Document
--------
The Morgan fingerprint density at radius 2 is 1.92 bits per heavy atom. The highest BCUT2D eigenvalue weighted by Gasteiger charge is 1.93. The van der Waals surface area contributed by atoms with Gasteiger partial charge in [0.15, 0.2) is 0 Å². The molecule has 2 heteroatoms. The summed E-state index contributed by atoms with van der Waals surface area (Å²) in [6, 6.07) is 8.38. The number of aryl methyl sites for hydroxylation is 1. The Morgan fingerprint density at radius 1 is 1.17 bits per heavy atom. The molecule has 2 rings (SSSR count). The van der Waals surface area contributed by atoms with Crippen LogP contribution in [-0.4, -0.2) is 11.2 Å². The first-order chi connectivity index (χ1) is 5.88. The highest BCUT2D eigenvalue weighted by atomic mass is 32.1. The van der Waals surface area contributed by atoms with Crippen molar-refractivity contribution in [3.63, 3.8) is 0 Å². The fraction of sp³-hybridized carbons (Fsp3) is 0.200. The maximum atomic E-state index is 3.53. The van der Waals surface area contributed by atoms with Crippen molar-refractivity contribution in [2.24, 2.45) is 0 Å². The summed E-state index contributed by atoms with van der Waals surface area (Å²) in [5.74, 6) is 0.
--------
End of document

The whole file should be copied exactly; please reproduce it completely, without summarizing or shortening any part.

The Morgan fingerprint density at radius 2 is 1.92 bits per heavy atom. The highest BCUT2D eigenvalue weighted by Gasteiger charge is 1.93. The van der Waals surface area contributed by atoms with Gasteiger partial charge in [0.15, 0.2) is 0 Å². The molecule has 2 heteroatoms. The summed E-state index contributed by atoms with van der Waals surface area (Å²) in [6, 6.07) is 8.38. The number of aryl methyl sites for hydroxylation is 1. The Morgan fingerprint density at radius 1 is 1.17 bits per heavy atom. The molecule has 2 rings (SSSR count). The van der Waals surface area contributed by atoms with Crippen LogP contribution in [-0.4, -0.2) is 11.2 Å². The first-order chi connectivity index (χ1) is 5.88. The highest BCUT2D eigenvalue weighted by atomic mass is 32.1. The van der Waals surface area contributed by atoms with Crippen molar-refractivity contribution in [3.63, 3.8) is 0 Å². The fraction of sp³-hybridized carbons (Fsp3) is 0.200. The maximum atomic E-state index is 3.53. The van der Waals surface area contributed by atoms with Crippen molar-refractivity contribution in [2.24, 2.45) is 0 Å². The summed E-state index contributed by atoms with van der Waals surface area (Å²) in [5.74, 6) is 0.